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Month: June 2017

Amazon to buy Whole Foods – Realization of New Grocery Shopping Paradigm in the Making or Amazon Fail? -RHujar

Link to RetailDIVE article about Amazon acquiring Whole Foods:  http://www.retaildive.com/news/breaking-amazon-to-buy-whole-foods-in-137b-deal/445206/

My first reaction to this article was sorrow for the soon to be dead Whole Foods Market. This is a favorite place for my family to shop being vegetarian/vegans and whenever a multi-billion company buys a smaller company it generally means the end of the shopping experience that you came to know.  I have no doubt that this will be the case with this acquisition as well.  What makes Whole Foods great is the organic and environmentally friendly products they found and bought from up and coming new companies with new ideas and the produce (and meats for non-vegan/vegetarians) that came from local farms that was much fresher than what was available from other markets.  Clearly, this must change as you cannot mass-produce this formula and retain the integrity of that formula with the consumer.   This was already happening and causing problems for Whole Foods as they grew extremely fast and other supermarkets were beginning to cherry pick sales by offering some lower cost alternatives in new healthy food sections of their stores.

Enter the mega-giant Amazon with state-of-the-art distribution and logistics technology and methods and lots of cash reserves.   If the mission is limited to providing a better in-store experience with Amazon Go and improved pricing to compete in the retail grocery space with Wal-Mart and others grocery stores then this is probably going to be another Amazon failure of getting into a market they just do not understand.  (See article by Patrick McCarthy “8 Times Amazon Completely Failed to Hit the Mark”  http://www.dealerscope.com/slideshow/8-times-amazon-completely-failed-to-hit-the-mark/amazon-webpay/#slideshow

On the other hand, if the plan is to upgrade the in-store experience and supercharge the Whole Foods formula and deliver healthy foods and products right to your door every day then this could be the realization of the home grocery delivery paradigm that has yet to be effectively realized.   Amazon uniquely has the logistics and distribution expertise and technology and the near endless capital to cover losses in implementation until critical mass can be realized.   The timing is also right as the under 30 demographic wants to order online and have their groceries delivered so getting this right now means steady growth.

It remains to be seen if this is another corporate disaster or the beginning of a permanent change in how groceries are bought and delivered that will forever change the food industry.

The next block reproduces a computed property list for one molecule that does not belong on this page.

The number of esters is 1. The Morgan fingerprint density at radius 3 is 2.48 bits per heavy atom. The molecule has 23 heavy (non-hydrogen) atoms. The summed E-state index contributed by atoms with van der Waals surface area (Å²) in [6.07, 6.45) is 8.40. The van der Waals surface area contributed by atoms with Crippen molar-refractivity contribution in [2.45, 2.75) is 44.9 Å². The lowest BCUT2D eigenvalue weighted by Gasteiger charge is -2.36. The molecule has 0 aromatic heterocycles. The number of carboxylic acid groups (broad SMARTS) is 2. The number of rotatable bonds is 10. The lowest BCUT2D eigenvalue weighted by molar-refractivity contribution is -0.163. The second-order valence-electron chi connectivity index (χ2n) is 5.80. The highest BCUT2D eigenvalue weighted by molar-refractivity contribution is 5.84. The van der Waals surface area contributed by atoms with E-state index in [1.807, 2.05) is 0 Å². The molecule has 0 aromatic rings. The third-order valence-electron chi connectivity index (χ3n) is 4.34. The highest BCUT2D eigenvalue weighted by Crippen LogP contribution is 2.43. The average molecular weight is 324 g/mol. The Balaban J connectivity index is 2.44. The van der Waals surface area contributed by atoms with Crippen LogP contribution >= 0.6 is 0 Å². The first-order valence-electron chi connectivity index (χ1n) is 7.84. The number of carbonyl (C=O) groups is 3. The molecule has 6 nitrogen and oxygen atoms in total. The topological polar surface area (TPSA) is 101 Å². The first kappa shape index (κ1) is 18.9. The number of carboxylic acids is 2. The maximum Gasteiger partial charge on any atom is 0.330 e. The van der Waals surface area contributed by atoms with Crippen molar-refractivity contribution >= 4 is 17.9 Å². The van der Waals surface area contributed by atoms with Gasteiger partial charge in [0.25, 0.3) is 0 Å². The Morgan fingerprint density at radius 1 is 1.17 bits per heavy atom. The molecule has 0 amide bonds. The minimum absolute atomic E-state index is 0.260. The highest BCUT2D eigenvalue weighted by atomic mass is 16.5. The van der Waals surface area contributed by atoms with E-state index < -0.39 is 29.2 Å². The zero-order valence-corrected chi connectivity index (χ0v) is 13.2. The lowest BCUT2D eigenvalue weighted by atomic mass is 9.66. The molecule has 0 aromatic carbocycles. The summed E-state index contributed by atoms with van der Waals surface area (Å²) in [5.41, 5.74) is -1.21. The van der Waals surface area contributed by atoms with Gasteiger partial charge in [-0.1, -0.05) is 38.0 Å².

-Randy Hujar

10 Things Your Customers Wish You Knew About Them

 

An excellent Infographic (see below) put together by Help Scout (www.helpscout.net),  summarizes the central concepts behind customer-centric selling and how it applies not only to direct B2B selling but to e-commerce and mobile applications sales as well.  In particular, personalization, while the example in this infographic is weak (bringing a second set of mints to a dining customer) the point is critical.  A better example would have been saying that if your waiter addresses you by name would have a significantly bigger impact.  Or, putting the name of the customer in chocolate sauce on their dessert.  The importance of remembering and using a customer’s name is brought out in point three.  In selling direct or online anytime you customize and personalize a presentation or information will make it much more valuable and memorable.  Further, it differentiates you and your company from the competition.

Another area of particular importance, in my opinion, is customer communication and interaction as covered in points 7 and 8.   Useful in both direct B2B or mobile applications is the notion that I regularly interact with my customers and use my customer base to drive features and content.  Customers know what they want and are happy to let you know it.  Inversely, they become very unhappy and lose interest when they feel ignored.  This is not to say that a company should only add features and improvements dictated by their customers.  Customers are generally not aware of new technology or methods that can fundamentally improve their customer experience.  The best companies balance improvements that are driven by new technology and internal directions with features asked for by the customer.

More applicable to mobile/e-commerce is interaction and communication that enables and promotes customers to build or add content themselves.  Not only does this make for a happier user/customer base but has the benefit of your customers adding value and content making the brand and customer experience have more value with little to no company investment.  All the most successful online applications embrace this “social” customer experience.

The rest of the points are right-on as well and worth reviewing and internalizing for anyone selling.

– Randy Hujar

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